International Olympic Committee’s (IOC) executive board have decided to initiate an inquiry into boxing governing body International Boxing Association (AIBA). The Olympic organisers further added that this could lead to boxing’s withdrawal from the Olympic programme. The decision was taken at the Executive Board meeting in Tokyo on Friday (November 30).
In keeping with the decision of further investigation, IOC has frozen the planning of the Olympic boxing tournament at 2020 Olympics in Tokyo including official contact between AIBA and the Tokyo 2020 organising committee. The qualifying system for boxing event at the 2020 Olympic Games is also put on hold, along with ticket sales, test event planning and finalisation of the competition schedule for the sport.
IOC maintained, that technical planning was ongoing behind the scenes “as the goal was still to have an Olympic boxing tournament” at the Games in the Japanese capital.
McConnell said the investigations would be conducted over the coming months before the final findings are presented to the Executive Board prior the Session taking place in Lausanne in June.
AIBA had submitted a progress report to the IOC, as stipulated by the board, detailing its current situation regarding governance, financial management and sporting integrity. While acknowledging steps made in order to address the concerns, IOC’s executive board remained concerned over the governance, ethics and financial management.
Boxing had earlier incurred the wrath of the when at the 2016 Olympics in Rio, all 36 officials and referees were suspended amid allegations of bout fixing.
In the run up to the meeting in Tokyo, AIBA had said it had cleaned its act. It said a new judging system brought in place after the Rio scandal had been “positively received by athletes and technical officials.” The association also said that it had restored its finances to a healthy level and implemented “stringent” new controls to turn the page on previous mismanagement. The fear of going bankrupt due to past financial mismanagement is now far behind us,” said AIBA chief Gafur Rakhimov in a statement on Thursday. “It is time to turn the page and look further to the development of boxing worldwide,” added the 67-year-old.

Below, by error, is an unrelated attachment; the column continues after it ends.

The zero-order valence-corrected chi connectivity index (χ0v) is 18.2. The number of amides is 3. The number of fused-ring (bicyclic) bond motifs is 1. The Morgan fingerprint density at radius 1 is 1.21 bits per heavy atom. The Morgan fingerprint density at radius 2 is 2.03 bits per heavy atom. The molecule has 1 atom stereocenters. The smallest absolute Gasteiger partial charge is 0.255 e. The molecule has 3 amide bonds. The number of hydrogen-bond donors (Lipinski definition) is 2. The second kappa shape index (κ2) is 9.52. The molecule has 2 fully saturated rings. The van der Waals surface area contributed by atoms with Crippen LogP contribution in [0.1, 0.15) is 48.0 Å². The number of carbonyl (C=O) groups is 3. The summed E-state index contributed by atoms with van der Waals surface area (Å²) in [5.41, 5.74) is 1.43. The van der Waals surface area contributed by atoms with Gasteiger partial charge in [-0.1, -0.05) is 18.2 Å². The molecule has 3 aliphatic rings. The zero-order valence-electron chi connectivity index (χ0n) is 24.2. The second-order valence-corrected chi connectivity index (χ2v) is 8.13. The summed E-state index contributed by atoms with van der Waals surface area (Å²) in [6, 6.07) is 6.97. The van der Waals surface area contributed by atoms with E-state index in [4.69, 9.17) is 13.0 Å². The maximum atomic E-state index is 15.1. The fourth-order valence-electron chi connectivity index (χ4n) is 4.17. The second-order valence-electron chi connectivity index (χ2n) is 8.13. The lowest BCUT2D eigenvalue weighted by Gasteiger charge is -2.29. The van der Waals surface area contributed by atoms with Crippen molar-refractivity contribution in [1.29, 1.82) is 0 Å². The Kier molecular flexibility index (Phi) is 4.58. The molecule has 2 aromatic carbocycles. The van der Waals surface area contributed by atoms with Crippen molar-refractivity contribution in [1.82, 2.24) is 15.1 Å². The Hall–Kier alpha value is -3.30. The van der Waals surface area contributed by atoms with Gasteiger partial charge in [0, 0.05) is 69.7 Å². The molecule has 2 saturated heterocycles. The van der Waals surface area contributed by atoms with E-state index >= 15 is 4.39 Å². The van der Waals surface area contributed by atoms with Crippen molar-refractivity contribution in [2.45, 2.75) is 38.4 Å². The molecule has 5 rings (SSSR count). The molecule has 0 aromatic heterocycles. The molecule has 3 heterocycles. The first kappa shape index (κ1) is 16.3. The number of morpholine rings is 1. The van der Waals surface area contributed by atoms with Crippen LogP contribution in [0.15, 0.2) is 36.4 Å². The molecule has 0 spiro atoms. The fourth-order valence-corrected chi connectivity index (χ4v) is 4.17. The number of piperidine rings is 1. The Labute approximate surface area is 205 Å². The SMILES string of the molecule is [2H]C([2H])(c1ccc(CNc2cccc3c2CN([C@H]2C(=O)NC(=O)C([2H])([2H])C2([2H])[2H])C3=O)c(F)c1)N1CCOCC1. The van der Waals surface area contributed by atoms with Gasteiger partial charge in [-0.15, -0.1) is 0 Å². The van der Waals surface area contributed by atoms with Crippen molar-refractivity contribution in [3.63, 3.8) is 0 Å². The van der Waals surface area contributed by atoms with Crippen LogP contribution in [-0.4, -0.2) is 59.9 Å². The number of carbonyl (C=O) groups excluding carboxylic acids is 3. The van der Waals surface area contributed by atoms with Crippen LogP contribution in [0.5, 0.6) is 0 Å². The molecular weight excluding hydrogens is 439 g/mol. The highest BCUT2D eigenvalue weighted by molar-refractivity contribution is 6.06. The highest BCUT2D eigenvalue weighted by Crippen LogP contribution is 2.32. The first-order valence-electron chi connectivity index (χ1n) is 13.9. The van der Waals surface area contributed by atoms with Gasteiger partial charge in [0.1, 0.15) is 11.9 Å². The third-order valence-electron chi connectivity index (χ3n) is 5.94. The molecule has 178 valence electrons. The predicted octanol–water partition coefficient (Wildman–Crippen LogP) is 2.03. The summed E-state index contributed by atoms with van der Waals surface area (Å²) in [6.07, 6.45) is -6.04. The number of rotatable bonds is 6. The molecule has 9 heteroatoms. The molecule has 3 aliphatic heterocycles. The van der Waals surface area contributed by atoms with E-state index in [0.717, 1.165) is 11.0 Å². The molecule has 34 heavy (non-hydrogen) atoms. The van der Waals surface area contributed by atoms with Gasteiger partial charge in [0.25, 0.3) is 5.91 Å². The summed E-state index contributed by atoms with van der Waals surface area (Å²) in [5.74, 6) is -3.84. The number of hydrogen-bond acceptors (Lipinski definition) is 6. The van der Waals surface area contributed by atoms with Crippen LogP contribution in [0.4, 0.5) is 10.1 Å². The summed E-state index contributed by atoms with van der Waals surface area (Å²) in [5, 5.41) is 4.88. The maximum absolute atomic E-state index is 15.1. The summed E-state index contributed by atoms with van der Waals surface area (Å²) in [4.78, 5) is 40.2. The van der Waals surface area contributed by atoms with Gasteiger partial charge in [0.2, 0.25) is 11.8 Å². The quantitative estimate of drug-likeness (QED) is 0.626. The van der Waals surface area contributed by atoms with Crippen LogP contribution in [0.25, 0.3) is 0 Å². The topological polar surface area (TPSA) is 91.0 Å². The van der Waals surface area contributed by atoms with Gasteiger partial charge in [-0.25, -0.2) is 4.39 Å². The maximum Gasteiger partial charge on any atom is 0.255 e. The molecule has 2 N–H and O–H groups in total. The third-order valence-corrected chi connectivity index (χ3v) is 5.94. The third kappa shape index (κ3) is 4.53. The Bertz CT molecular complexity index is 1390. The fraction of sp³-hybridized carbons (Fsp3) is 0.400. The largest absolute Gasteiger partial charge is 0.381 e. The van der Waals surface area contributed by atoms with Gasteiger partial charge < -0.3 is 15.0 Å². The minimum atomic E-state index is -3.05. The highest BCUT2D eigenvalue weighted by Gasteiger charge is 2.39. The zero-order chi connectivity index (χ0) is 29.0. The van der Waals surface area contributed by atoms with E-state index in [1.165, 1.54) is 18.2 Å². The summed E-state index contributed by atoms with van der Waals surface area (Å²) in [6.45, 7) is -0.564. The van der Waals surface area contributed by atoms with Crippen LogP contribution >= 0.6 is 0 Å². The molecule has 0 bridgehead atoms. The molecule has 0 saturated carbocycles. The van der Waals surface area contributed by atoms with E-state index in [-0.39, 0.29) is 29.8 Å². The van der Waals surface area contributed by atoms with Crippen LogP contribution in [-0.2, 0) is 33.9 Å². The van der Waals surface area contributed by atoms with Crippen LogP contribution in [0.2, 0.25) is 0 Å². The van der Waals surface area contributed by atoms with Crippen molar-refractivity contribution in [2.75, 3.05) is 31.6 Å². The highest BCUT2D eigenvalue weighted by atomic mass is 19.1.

Things got worse for the sport and its relation with the IOC when Rakhimov, who has been linked to organised crime by the US Treasury Department, was elected as the president. Rakhimov, however, has denied these allegations.
Bach had said earlier in the year that a report in April “lacks execution and substance in some areas.” He also stressed that he will not allow competitors to suffer from the “bad behaviour of some officials,” suggesting the IOC is not ready to completely throw the sport out of the ring completely. “Irrespective of the decision taken… we will make the necessary efforts to ensure that athletes have the possibility to pursue their Olympic journey,” Bach had said.
Boxing has been an ancient sport at the Summer Olympics and was introduced by the Greeks in the seventh century B.C., according to the IOC website. It made its debut at the modern games in St. Louis in 1904 and has been part of every Olympics since, apart from 1912 Games in Stockholm because Swedish law, at the time, banned the sport. “We have no doubt that boxing will be at the Olympics” in 2020, said Alberto Puig, president of the boxing federation in Cuba, which has a proud Olympic boxing tradition.